Column Harry the Rottweiler puts down his corporate-branded coffee cup next to his spiral-bound Book of Names and cheap plastic retractable (which also doubles as a sacrificial weapon in extreme management meetings).
The stench of stale coffee wafts from beneath his snarling upper lip. Out of all the people in the room, he’s staring at you, and he wants to know why your plan said Feature X would be delivered last week, yet Feature X is still nowhere in sight. You know in advance that mere facts, like “The scope changed but the plan was already set” will impress this man about as much as handing him a bottle of Listerine.
Despite the brave attempts of agile developers to de-emphasize the importance of project plans, they're still with us and are still the primary measure of progress at the management level. In fact, it might seem that agile software development and project planning are mutually exclusive: how can you plan future release dates if the one certainty is that those dates (and the scope) are going to change?
However, planning is actually an integral part of agile development. It isn’t even all that different from "normal" project planning, when you get down to the fundamentals. The main difference is that with agile planning (also known variously as adaptive planning and rolling wave planning), you plan ahead in broad brush strokes – release milestones – and only plan in detail for the next iteration. The length of the next iteration depends on your agile methodology/religion: it could be a week, it could be a month. But the main point is that beyond some realistic horizon, events get too blurry, too speculative, to predict accurately.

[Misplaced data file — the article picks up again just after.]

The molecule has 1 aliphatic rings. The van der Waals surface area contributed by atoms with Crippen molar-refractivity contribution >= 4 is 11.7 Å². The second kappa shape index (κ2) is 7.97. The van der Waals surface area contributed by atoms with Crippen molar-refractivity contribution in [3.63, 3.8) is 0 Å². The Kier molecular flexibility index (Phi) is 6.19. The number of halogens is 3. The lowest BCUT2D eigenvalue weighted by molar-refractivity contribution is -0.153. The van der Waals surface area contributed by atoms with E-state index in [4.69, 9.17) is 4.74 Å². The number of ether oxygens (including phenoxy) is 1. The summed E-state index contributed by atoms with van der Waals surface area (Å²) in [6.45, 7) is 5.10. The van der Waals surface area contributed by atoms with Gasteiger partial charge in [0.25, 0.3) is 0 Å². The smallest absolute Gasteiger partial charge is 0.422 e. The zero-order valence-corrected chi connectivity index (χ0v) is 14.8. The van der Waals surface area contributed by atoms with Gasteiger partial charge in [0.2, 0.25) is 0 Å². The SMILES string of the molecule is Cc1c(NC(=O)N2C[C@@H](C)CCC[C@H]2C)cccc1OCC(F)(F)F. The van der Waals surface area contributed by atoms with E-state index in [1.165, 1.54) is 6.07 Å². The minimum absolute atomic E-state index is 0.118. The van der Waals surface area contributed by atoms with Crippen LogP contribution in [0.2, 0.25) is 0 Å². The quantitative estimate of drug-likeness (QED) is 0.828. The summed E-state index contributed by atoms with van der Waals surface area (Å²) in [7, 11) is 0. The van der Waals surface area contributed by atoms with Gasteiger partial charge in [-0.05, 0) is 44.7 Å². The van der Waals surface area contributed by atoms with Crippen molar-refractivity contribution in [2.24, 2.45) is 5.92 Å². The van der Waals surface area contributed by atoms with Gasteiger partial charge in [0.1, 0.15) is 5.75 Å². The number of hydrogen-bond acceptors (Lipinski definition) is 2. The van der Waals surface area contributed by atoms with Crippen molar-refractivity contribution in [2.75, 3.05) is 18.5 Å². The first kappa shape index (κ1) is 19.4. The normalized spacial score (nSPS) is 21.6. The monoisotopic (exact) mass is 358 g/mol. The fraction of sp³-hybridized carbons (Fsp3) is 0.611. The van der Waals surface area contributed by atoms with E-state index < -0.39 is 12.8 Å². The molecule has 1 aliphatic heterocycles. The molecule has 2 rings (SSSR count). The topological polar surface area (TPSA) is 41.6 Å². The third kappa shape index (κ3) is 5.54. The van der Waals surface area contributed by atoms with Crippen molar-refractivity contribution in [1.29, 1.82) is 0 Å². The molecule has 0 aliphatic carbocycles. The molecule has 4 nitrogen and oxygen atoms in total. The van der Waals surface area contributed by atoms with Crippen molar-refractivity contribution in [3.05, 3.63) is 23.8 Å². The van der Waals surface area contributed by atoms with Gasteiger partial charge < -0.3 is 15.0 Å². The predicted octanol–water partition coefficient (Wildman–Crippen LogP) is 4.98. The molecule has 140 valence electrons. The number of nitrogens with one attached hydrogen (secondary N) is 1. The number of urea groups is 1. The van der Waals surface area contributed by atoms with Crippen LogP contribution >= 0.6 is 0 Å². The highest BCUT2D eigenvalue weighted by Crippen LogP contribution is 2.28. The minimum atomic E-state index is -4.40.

Agile die-hards call detailed future planning “predictive planning”, to highlight the fact that managers who plan in detail far ahead are attempting to prophesize the distant future. “Right, so on Tuesday 5th in the year 40,000 we'll deploy a lead shield around the Earth to prevent neutrinos from introducing random bugs into our trading system. And Johnny, aka Resource 36, will devote 75 per cent of his time to this eight-hour task. It's in the plan, so we can tell the customer it’s as good as done.”
In Agile and Iterative Development, Craig Larman writes:
“In contrast [to adaptive planning], a predictive plan is suboptimal. In fact, it could be close to the worst or most risky possible path to the milestone goal because it is created with the least amount of information, speculating far into the future… It is not wise or useful to believe that five iterations in the future, 17 weeks from today, the best thing we should do is implement requirement R15.”
Unfortunately there’s another side to the coin. Real-world constraints often put a stopper in the idealism of agile planning. (This idealism isn’t in itself a bad thing, by the way: sometimes it’s good to take a step back and say “The age-old approach isn’t ideal; wouldn’t it be better if…”). Managers – and customers, for that matter – like deadlines, baselines, and all sorts of other lines. In fact they don’t just like them, they often rely on predictive plans to manage the project in the greater scheme of things: several different projects may need to deliver all at once, or two of your developers might be lined up to work on a different project in a month’s time.
So, that means we have a problem: predictive plans are suboptimal and likely to represent the riskiest path to the milestone goal; but the business world depends on these plans. No wonder IT has such a bad reputation, if it’s basically incompatible with business!
In Part II, I’ll explore this problem further, and look at how agile planning deals with the problem. ®